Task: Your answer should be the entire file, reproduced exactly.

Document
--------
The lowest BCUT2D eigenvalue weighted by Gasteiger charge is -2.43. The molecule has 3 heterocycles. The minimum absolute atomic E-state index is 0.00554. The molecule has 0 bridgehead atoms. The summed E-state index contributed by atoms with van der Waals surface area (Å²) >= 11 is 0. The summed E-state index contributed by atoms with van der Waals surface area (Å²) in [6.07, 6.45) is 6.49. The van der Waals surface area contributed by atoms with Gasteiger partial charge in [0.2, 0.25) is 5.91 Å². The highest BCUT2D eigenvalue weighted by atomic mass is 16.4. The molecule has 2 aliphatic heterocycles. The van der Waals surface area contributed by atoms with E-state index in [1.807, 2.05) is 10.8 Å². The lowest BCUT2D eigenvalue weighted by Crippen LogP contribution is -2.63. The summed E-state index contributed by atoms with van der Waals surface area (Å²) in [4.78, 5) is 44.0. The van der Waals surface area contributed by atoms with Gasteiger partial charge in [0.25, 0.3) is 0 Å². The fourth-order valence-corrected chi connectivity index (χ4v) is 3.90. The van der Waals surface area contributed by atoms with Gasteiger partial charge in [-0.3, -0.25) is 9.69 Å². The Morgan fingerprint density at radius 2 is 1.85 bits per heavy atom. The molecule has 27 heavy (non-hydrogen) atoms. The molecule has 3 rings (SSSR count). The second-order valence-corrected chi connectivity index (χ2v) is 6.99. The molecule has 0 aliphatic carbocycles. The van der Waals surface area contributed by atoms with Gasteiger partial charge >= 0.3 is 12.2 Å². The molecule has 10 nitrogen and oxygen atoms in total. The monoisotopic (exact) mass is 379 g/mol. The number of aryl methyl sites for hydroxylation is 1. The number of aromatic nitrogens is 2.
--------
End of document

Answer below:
The lowest BCUT2D eigenvalue weighted by Gasteiger charge is -2.43. The molecule has 3 heterocycles. The minimum absolute atomic E-state index is 0.00554. The molecule has 0 bridgehead atoms. The summed E-state index contributed by atoms with van der Waals surface area (Å²) >= 11 is 0. The summed E-state index contributed by atoms with van der Waals surface area (Å²) in [6.07, 6.45) is 6.49. The van der Waals surface area contributed by atoms with Gasteiger partial charge in [0.2, 0.25) is 5.91 Å². The highest BCUT2D eigenvalue weighted by atomic mass is 16.4. The molecule has 2 aliphatic heterocycles. The van der Waals surface area contributed by atoms with E-state index in [1.807, 2.05) is 10.8 Å². The lowest BCUT2D eigenvalue weighted by Crippen LogP contribution is -2.63. The summed E-state index contributed by atoms with van der Waals surface area (Å²) in [4.78, 5) is 44.0. The van der Waals surface area contributed by atoms with Gasteiger partial charge in [0.25, 0.3) is 0 Å². The fourth-order valence-corrected chi connectivity index (χ4v) is 3.90. The van der Waals surface area contributed by atoms with Gasteiger partial charge in [-0.3, -0.25) is 9.69 Å². The Morgan fingerprint density at radius 2 is 1.85 bits per heavy atom. The molecule has 27 heavy (non-hydrogen) atoms. The molecule has 3 rings (SSSR count). The second-order valence-corrected chi connectivity index (χ2v) is 6.99. The molecule has 0 aliphatic carbocycles. The van der Waals surface area contributed by atoms with Gasteiger partial charge >= 0.3 is 12.2 Å². The molecule has 10 nitrogen and oxygen atoms in total. The monoisotopic (exact) mass is 379 g/mol. The number of aryl methyl sites for hydroxylation is 1. The number of aromatic nitrogens is 2.